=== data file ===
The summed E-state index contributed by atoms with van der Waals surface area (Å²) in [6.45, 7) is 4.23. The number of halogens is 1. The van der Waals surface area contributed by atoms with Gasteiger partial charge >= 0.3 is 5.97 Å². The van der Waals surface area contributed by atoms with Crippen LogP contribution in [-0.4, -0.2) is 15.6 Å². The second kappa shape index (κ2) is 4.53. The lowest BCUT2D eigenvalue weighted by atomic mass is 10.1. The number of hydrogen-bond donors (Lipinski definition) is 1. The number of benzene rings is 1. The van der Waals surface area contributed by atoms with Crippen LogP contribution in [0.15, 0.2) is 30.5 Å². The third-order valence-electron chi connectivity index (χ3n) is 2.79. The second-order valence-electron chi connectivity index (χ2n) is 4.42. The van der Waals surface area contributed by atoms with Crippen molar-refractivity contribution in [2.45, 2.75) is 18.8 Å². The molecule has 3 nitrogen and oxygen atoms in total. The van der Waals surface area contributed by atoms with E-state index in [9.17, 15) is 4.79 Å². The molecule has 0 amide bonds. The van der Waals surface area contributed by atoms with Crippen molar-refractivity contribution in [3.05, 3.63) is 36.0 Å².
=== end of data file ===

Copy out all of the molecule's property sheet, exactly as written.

The summed E-state index contributed by atoms with van der Waals surface area (Å²) in [6.45, 7) is 4.23. The number of halogens is 1. The van der Waals surface area contributed by atoms with Gasteiger partial charge >= 0.3 is 5.97 Å². The van der Waals surface area contributed by atoms with Crippen LogP contribution in [-0.4, -0.2) is 15.6 Å². The second kappa shape index (κ2) is 4.53. The lowest BCUT2D eigenvalue weighted by atomic mass is 10.1. The number of hydrogen-bond donors (Lipinski definition) is 1. The number of benzene rings is 1. The van der Waals surface area contributed by atoms with Crippen LogP contribution in [0.15, 0.2) is 30.5 Å². The third-order valence-electron chi connectivity index (χ3n) is 2.79. The second-order valence-electron chi connectivity index (χ2n) is 4.42. The van der Waals surface area contributed by atoms with Crippen molar-refractivity contribution in [2.45, 2.75) is 18.8 Å². The molecule has 3 nitrogen and oxygen atoms in total. The van der Waals surface area contributed by atoms with E-state index in [9.17, 15) is 4.79 Å². The molecule has 0 amide bonds. The van der Waals surface area contributed by atoms with Crippen molar-refractivity contribution in [3.05, 3.63) is 36.0 Å².